9-27-02, 8:30 a.m.
BY GEOFF HOBSON
The name has changed, but not the challenge posed by the daunting figure of Tampa Bay Pro Bowl safety John Lynch.
When the Bengals played the Buccaneers 10 months ago, their tight ends were dropping like stocks and backup fullback Nick Williams ended up getting most of his snaps at tight end on a day starting tight end Tony McGee went down, joining Marco Battaglia on the injured list. But they managed to run the ball decently against the league's sixth best defense.
So what else is new? Starting tight end Sean Brewer is out with a knee injury and now Williams is named Nicolas Luchey and he's going to be the second tight end behind rookie Matt Schobel.
With Lynch in town, the Bengals need their tight ends to grow up in a hurry. He keys a swarming defense that offers openings over the middle and underneath their Cover 2 zone, but none at the line of scrimmage.
Just ask Luchey about the problems they present. Last year in overtime, with Luchey in the game, along with fullback Lorenzo Neal, the Bengals had the ball on their own 4 in overtime. They gave the ball to running back Corey Dillon and Luchey had to choose between blocking Lynch and the cornerback. He let Lynch go and Lynch roared in to strip Dillon of the ball and the Bucs won the game on the next play.
"I had the option to block either guy," Luchey recalled Thursday. "I went with the corner because he was the most dangerous. The closest guy to the play. Lynch just made a great play."
Everyone, from Neal, to Luchey, to Schobel, to wide receiver Peter Warrick, is going to have to get their hat on Lynch at some point during the game. But in just his second start in as many seasons, quarterback Akili Smith is going to need help from the makeshift duo of Schobel, making his first NFL start, and Luchey, playing
his first full game at tight end in the NFL. With everyone figuring the Bucs are going to blitz the house against the inexperienced Smith, the tight ends are going to have to be available on quick routes and, at times, they are going to have to pick up the blitzers.
With 463 career tight-end catches on the Bucs' sideline Sunday in the persons of Ken Dilger and Ricky Dudley, the big question is why the Bengals haven't picked up a veteran tight end. Dilger visited Paul Brown Stadium last April, before they took Schobel in the third round of the draft. But Dudley became available two weeks ago when the inexperience was obvious.
Still, the Bengals were leery of the injury history of both Dilger and Dudley, but it's Brewer missing Sunday's game with a knee cartilage tear as he comes off a rookie season he spent on injured reserve.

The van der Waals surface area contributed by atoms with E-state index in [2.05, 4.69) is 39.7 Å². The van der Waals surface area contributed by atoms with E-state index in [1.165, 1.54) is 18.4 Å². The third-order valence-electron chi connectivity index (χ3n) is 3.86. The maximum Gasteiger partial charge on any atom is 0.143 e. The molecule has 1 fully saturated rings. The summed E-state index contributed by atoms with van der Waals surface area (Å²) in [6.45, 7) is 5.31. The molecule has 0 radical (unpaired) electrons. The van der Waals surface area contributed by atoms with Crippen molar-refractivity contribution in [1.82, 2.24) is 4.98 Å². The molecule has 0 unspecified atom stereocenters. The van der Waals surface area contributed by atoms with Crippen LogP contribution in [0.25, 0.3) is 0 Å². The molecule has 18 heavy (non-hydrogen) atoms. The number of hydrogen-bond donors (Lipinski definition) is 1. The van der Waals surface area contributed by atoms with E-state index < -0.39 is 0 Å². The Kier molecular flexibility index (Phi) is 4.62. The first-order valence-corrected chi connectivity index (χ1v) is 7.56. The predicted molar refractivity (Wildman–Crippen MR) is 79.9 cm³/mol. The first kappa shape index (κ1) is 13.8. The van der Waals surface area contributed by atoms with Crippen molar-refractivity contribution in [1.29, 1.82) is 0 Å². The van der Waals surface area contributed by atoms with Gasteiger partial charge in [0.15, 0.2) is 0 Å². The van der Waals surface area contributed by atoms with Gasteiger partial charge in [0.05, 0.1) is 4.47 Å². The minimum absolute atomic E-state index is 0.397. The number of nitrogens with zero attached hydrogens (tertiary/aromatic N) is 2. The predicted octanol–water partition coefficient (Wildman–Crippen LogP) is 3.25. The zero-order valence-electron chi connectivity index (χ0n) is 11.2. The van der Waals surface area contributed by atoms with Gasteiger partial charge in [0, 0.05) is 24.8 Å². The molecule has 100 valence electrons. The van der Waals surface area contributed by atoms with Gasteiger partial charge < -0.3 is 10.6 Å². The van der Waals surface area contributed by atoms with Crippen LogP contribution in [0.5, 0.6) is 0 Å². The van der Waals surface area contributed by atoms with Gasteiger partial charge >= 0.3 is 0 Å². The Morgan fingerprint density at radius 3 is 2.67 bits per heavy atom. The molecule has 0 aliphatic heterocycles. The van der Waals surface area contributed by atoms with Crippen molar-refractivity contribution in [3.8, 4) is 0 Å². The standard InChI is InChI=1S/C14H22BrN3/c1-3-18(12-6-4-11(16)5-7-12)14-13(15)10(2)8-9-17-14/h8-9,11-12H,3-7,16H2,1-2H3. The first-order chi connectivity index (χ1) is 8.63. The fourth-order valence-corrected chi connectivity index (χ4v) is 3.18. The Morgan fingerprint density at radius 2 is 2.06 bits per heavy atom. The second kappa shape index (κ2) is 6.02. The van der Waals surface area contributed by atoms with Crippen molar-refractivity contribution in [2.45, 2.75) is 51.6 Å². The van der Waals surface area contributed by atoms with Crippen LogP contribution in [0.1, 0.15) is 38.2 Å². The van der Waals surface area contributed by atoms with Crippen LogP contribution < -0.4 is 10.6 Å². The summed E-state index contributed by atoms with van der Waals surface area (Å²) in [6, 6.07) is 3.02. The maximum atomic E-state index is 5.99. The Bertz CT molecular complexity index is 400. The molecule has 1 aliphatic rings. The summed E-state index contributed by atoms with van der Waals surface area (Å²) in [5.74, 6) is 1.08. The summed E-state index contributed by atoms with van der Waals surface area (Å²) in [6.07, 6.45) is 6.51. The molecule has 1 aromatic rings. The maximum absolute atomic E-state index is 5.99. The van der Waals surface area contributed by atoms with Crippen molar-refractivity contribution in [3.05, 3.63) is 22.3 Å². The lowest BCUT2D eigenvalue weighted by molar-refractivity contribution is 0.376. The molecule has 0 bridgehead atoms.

"I can't control the injuries," Brewer said. "I hope I've got these all behind me now and I don't get hurt for a long time."
For a variety of reasons, Brewer and Schobel have received virtually no snaps in the first three games. The Bengals have been in four wide sets by the second half in order to catch up, plus they resorted to using rookie left tackle Levi Jones at tight end in running situations.
After being part of an offense that led the NFL in preseason rushing, Brewer has openly wondered why Jones was playing and he wasn't. Asked if it has curtailed his development, Brewer said, "I guess so. You really can't get a feel until you're in a game. You can't simulate the speed in practice, but you have to do what they ask us to do."
What they are asking Jones to do is to concentrate on playing tackle, so it looks like Schobel will be the man Sunday. "I think they want to see what I can do and what we can do," Schobel said.
Using the 310-pound Jones seemed to tip that the Bengals were running and Smith said it happened in Atlanta last week, when the safety rushed up to Jones' side and "shook us up a few times." Still, Jones might be able to play a tight end helping in pass protection.
Luchey might not even play that much if the Bengals determine they want to play with just one tight end. But he provides enough flexibility that they could also use him out of the backfield and as a receiver.
"I really haven't been given a reason why I haven't played more," said Luchey, in his fourth season. "I think I give them some versatility so they can use me in a lot of ways.'
The 270-pound Luchey is an intriguing load. He can catch and block, but it's the age-old story. The Bengals seek consistency from him, and he seeks the playing time from them to get the consistency.
He's in a better position than the last time he met Lynch and company. It was Luchey's first game back since tearing his anterior cruciate knee ligament in the May, 2001 minicamp.
MATCHUPS:In his first Paul Brown Stadium start in nearly two years,Bengals QB Akili Smithhas to find the man who won last year's game in overtime for Tampa Bay, 16-13, inBucs SS John Lynch.Smith also needs help fromBengals LT Richmond Webb,who is offering no excuses for his early struggles as he prepares forBucs DE Simeon Rice.** With the Bucs bringing in 10 sacks and the Bengals allowing 11, it's a huge part of this game.
Bengals RG Scott Rehberg, replacing Mike Goff, gets to play Bucs DT Warren Sapp for the second straight year. They are both on new teams, but Cincinnati hopes it can fare better when Bengals CB Jeff Burris plays Bucs WR Keenan McCardell.
Special teams play, along with Lynch's play, doomed the Bengals in last year's loss to Tampa Bay. Bengals WR Ron Dugans has to always know where to find Bucs CB Ronde Barber.
SMITH VS. LYNCH: Smith is more comfortable with this defense because it is based on coverage reads. That's the good news. The bad news is he has to read Lynch, the Pro Bowl safety who stripped Corey Dillon in overtime on the Bengals 3 last year.